It took a few years, but I finally got it.

The topic of myopia has been bubbling away beneath the surface throughout my time since qualification. Indeed, Professor Bernard Gilmartin’s group were laying the grounds for a lot of what we know today even while I was a student at Aston back in the 1980s.

Though the frightening prevalence figures forced even the most sceptical hyperope to accept that the world was steadily becoming myopic, the problem of myopia still seemed a Wuhan-like distant concern, unlikely to affect the UK other than to maintain a healthy market for vision correction. Furthermore, excitement around attempts to limit myopia, where progression over a year was reduced by a fraction of a dioptre, seemed somewhat overblown.

But then I got it. Just as the likely causes of the increased incidence were cumulative, so were the interventions. What limits growth of the eye over one year will have a much greater impact over many years. And when you throw in the figures linking eye disease with extent of myopia, the argument is won. As the always excellent Bruce Evans noted at the Hoya Myopia Symposium, held last weekend during the EAOO conference, we should all be thinking about treating myopia and not simply managing its effect. Indeed, the GOC Standards of Practice suggest, now we have a robust database of evidence, myopic patients should all be advised of the benefits of myopia management.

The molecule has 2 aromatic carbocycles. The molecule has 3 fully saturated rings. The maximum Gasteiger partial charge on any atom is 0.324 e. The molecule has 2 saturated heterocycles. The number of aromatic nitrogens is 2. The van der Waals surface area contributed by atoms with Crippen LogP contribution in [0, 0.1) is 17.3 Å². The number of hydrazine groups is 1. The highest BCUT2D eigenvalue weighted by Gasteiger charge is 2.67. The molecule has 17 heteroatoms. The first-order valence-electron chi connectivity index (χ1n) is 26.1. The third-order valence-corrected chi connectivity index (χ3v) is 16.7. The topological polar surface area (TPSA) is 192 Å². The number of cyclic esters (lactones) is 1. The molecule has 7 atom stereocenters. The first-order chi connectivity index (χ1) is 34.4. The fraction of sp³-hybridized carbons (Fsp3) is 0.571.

But the challenge is not just to the researchers. I asked my wife this morning whether she thought myopia was a disease – she thought I was mad (yet again). It is just two years ago when I had a CET article about myopia rejected by CET approvers as, I quote: ‘Myopia is not a disease.’

I think the time has come to adopt the World Council of Optometry proposal and start limiting myopia progression. Reduced refractive error equals less eye disease.